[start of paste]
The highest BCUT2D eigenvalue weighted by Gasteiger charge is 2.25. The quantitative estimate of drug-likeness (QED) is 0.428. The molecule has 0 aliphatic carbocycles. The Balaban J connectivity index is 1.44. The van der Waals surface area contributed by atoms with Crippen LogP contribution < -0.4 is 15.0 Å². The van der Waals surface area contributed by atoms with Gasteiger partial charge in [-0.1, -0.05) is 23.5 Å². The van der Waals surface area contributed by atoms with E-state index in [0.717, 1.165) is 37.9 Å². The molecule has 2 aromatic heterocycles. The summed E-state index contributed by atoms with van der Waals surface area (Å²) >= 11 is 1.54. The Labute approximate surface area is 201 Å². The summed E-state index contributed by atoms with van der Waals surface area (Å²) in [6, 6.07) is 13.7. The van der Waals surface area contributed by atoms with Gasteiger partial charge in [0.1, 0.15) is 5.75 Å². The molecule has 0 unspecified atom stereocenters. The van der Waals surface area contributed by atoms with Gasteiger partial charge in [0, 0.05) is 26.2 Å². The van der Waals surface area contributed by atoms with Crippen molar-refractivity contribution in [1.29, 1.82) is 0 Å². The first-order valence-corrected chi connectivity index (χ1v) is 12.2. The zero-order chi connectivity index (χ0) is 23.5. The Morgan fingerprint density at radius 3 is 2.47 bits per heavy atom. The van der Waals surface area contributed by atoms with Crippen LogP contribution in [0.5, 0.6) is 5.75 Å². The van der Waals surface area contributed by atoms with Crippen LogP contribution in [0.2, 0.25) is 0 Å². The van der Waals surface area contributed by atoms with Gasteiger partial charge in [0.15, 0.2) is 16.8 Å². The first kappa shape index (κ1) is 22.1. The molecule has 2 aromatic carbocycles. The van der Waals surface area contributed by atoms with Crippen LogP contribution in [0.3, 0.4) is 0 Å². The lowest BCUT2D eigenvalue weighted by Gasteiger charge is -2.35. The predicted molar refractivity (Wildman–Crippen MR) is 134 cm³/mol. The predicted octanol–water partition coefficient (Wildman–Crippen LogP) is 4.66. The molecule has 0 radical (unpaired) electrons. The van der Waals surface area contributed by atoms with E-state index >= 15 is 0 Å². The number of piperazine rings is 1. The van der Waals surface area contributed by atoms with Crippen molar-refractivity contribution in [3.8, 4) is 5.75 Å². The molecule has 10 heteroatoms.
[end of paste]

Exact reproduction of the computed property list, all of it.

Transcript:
The highest BCUT2D eigenvalue weighted by Gasteiger charge is 2.25. The quantitative estimate of drug-likeness (QED) is 0.428. The molecule has 0 aliphatic carbocycles. The Balaban J connectivity index is 1.44. The van der Waals surface area contributed by atoms with Crippen LogP contribution < -0.4 is 15.0 Å². The van der Waals surface area contributed by atoms with Gasteiger partial charge in [-0.1, -0.05) is 23.5 Å². The van der Waals surface area contributed by atoms with E-state index in [0.717, 1.165) is 37.9 Å². The molecule has 2 aromatic heterocycles. The summed E-state index contributed by atoms with van der Waals surface area (Å²) >= 11 is 1.54. The Labute approximate surface area is 201 Å². The summed E-state index contributed by atoms with van der Waals surface area (Å²) in [6, 6.07) is 13.7. The van der Waals surface area contributed by atoms with Gasteiger partial charge in [0.1, 0.15) is 5.75 Å². The molecule has 0 unspecified atom stereocenters. The van der Waals surface area contributed by atoms with Gasteiger partial charge in [0, 0.05) is 26.2 Å². The van der Waals surface area contributed by atoms with Crippen molar-refractivity contribution in [1.29, 1.82) is 0 Å². The first-order valence-corrected chi connectivity index (χ1v) is 12.2. The zero-order chi connectivity index (χ0) is 23.5. The Morgan fingerprint density at radius 3 is 2.47 bits per heavy atom. The van der Waals surface area contributed by atoms with Crippen LogP contribution in [0.5, 0.6) is 5.75 Å². The van der Waals surface area contributed by atoms with Crippen LogP contribution in [0.2, 0.25) is 0 Å². The van der Waals surface area contributed by atoms with Gasteiger partial charge in [0.15, 0.2) is 16.8 Å². The first kappa shape index (κ1) is 22.1. The molecule has 2 aromatic carbocycles. The van der Waals surface area contributed by atoms with Crippen LogP contribution in [0.3, 0.4) is 0 Å². The lowest BCUT2D eigenvalue weighted by Gasteiger charge is -2.35. The predicted molar refractivity (Wildman–Crippen MR) is 134 cm³/mol. The predicted octanol–water partition coefficient (Wildman–Crippen LogP) is 4.66. The molecule has 0 radical (unpaired) electrons. The van der Waals surface area contributed by atoms with E-state index >= 15 is 0 Å². The number of piperazine rings is 1. The van der Waals surface area contributed by atoms with Crippen molar-refractivity contribution in [3.8, 4) is 5.75 Å². The molecule has 10 heteroatoms.